Appointment Boosts Neuro Research in Plymouth

Plymouth University Peninsula Schools of Medicine and Dentistry has appointed Dr. Claudia Barros to the post of lecturer in neuroscience.

Dr. Barros obtained her five-year Diploma in Biology from the Lisbon Sciences University, Portugal, followed in 2003 by her PhD from the University of Cambridge.

In late 2003, she became a postdoctoral associate fellow in the laboratory of Professor Ulrich Müller at the Dorris Neuroscience Center of The Scripps Research Institute, San Diego, USA. Her studies focused on cellular and molecular mechanisms which influence neural development and function.

Dr. Barros returned to the UK in Autumn 2009 and after a brief stay at the Wellcome Trust Center for Human Genetics, Oxford University, she was awarded an Early Career Fellowship from the Leverhulme Trust, UK to start in late 2010 as a Research Fellow at Bangor University, Wales.

In her new post at Plymouth University Peninsula Schools of Medicine and Dentistry, her research team investigates regulatory mechanisms responsible for the development and maintenance of postembryonic neural stem cells in the brain in normal and disease conditions, such as during brain tumour formation.

Current research primarily makes use of the central nervous system of the fruit fly (Drosophila melanogaster) as a model, and involves functional genetics, gene expression and imaging studies to identify the underlying signals that control postembryonic neural stem cell activation, cell fate and cell differentiation.

Research has been published in a number of respected journals, including Developmental Cell, Molecular Psychiatry, Journal of Neuroscience, Development and Proceedings of the National Academy of Sciences of the United States of America (PNAS).

Dr. Barros joins a growing and leading research team in Plymouth investigating neurodegenerative disorders, ischemia and brain tumours.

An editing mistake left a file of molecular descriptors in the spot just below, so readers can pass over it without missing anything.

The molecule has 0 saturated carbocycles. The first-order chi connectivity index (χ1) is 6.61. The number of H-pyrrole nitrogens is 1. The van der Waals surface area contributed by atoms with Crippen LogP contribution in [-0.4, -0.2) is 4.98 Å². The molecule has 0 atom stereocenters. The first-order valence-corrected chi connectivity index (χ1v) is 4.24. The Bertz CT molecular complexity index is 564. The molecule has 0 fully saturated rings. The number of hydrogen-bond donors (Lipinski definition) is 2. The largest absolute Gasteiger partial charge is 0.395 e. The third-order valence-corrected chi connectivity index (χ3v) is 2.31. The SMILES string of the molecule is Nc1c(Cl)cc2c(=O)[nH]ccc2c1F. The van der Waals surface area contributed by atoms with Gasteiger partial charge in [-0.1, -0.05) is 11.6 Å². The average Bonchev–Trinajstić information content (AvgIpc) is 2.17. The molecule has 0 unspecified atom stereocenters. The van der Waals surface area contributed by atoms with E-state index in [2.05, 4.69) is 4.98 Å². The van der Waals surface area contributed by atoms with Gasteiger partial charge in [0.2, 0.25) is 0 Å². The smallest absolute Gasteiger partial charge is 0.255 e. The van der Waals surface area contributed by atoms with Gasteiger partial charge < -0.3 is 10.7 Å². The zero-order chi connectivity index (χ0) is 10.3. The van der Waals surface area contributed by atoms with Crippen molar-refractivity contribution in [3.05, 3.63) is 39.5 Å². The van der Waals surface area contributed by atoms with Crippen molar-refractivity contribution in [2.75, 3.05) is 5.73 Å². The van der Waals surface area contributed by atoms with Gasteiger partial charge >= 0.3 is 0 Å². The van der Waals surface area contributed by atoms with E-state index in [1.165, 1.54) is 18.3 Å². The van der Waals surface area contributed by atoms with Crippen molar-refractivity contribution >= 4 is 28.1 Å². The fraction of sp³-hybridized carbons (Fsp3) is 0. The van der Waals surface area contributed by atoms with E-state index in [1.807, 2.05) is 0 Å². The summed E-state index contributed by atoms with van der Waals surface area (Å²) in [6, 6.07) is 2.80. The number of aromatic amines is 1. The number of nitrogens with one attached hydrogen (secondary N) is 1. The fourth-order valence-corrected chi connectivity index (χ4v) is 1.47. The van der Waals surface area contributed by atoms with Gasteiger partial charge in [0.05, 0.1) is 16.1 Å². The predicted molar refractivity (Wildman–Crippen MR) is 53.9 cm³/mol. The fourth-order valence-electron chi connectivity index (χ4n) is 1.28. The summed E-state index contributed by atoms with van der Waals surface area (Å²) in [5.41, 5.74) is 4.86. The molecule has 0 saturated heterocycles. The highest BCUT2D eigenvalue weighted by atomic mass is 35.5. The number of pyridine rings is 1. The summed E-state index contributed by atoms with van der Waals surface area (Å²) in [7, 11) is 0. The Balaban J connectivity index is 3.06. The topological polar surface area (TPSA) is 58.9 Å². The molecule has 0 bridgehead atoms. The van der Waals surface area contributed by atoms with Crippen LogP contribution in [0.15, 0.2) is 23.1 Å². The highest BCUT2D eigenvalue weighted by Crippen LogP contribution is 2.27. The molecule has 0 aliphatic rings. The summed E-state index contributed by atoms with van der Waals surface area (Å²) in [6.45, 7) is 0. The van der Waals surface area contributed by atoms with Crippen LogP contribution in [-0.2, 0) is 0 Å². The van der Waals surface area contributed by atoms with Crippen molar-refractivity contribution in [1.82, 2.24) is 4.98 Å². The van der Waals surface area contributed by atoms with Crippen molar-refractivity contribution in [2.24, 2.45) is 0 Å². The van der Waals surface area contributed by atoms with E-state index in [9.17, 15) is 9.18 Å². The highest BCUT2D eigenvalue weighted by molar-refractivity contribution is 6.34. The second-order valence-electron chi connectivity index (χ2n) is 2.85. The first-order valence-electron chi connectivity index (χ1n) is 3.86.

Note to Editors

Dr. Claudia S. Barros – Publications

Bossing, T., Barros, C.S., Fisher, B., Russell S. and Shepherd, D. (2012) Disruption of microtubule integrity triggers mitosis during CNS repair. Dev. Cell, Aug; 23(2):443-440.

Cahill, M.E., Jones, K.A., Rafalovich, I., Xie, Z., Barros C.S., Müller, U., Penzes, P.. (2012) NRG1/erbB4 control interneuron dendritic growth through kalirin-7 dysinhibition, Mol. Psychiatry, 17(1)1-107.

Barros, C.S. Franco, S.J. and Müller, U. (2011) Extracellular matrix: functions in the Nervous System. Cold Spring Harb Perspect Bio., Jan 1;3(1) pii:a005108.

Barros, C.S., Nguyen, T., Kathryn S. R. Spencer, Colognato, H and Müller, U. (2009)  integrins are essential for CNS myelination and promote Akt-dependent myelin outgrowth Development, Aug; 136(16): 2717-24.

Radakovits, R., Barros, C.S., Belvindrah, R., Patton, B. and and Müller, U. (2009) Survival of radial glia is controlled by interactions with the meninges. J. Neuroscience, Jun; 17;29(24): 7694-705.

Barros, C.S., Calabrese, B., Chamero, P., Roberts, A., Korzuz, E., Lloyd, K., Stowers, L., Mayford, M., Halpain, S., and Müller, U. (2009) Impaired maturation of dendritic spines without disorganization of cortical cell layers in mice lacking NRG1/ ErbB signalling in the central nervous system. PNAS Mar; 46(2): 251-258.

Barros, C.S. and Müller, U. (2006) Integrin Functions in Nervous System Development. In: Integrins in Development. E. Danen (Ed). Landes Bioscience, Georgetown, TX.

Barros C.S., Phelps C.B., Brand A.H. (2003) Drosophila nonmuscle myosin II promotes segregation of cell fate determinants by cortical exclusion rather than active transport. Dev. Cell. Dec.; 5: 829-40.

Bossing T., Barros C.S., Brand A.H. (2002) Rapid tissue-specific expression assay in living embryos. Genesis. Sep.-Oct.; 34(1-2): 123-6.

van Roessel P., Hayward N.M., Barros C.S., Brand A.H. (2002) Two-color GFP imaging demonstrates cell-autonomy of GAL4-driven RNA interference in Drosophila. Genesis. Sep-Oct; 34(1-2): 170-3.

Picture captions: Dr. Claudia Barros; Inside the fruit fly larval brain, a model to study how neural stem cells develop and function. Confocal microscope image showing in green postembryonic neural stem cells and their smaller daughter cells. Cells in division and further committed neural cells are labeled in blue and red, respectively.

(C. Barros image)

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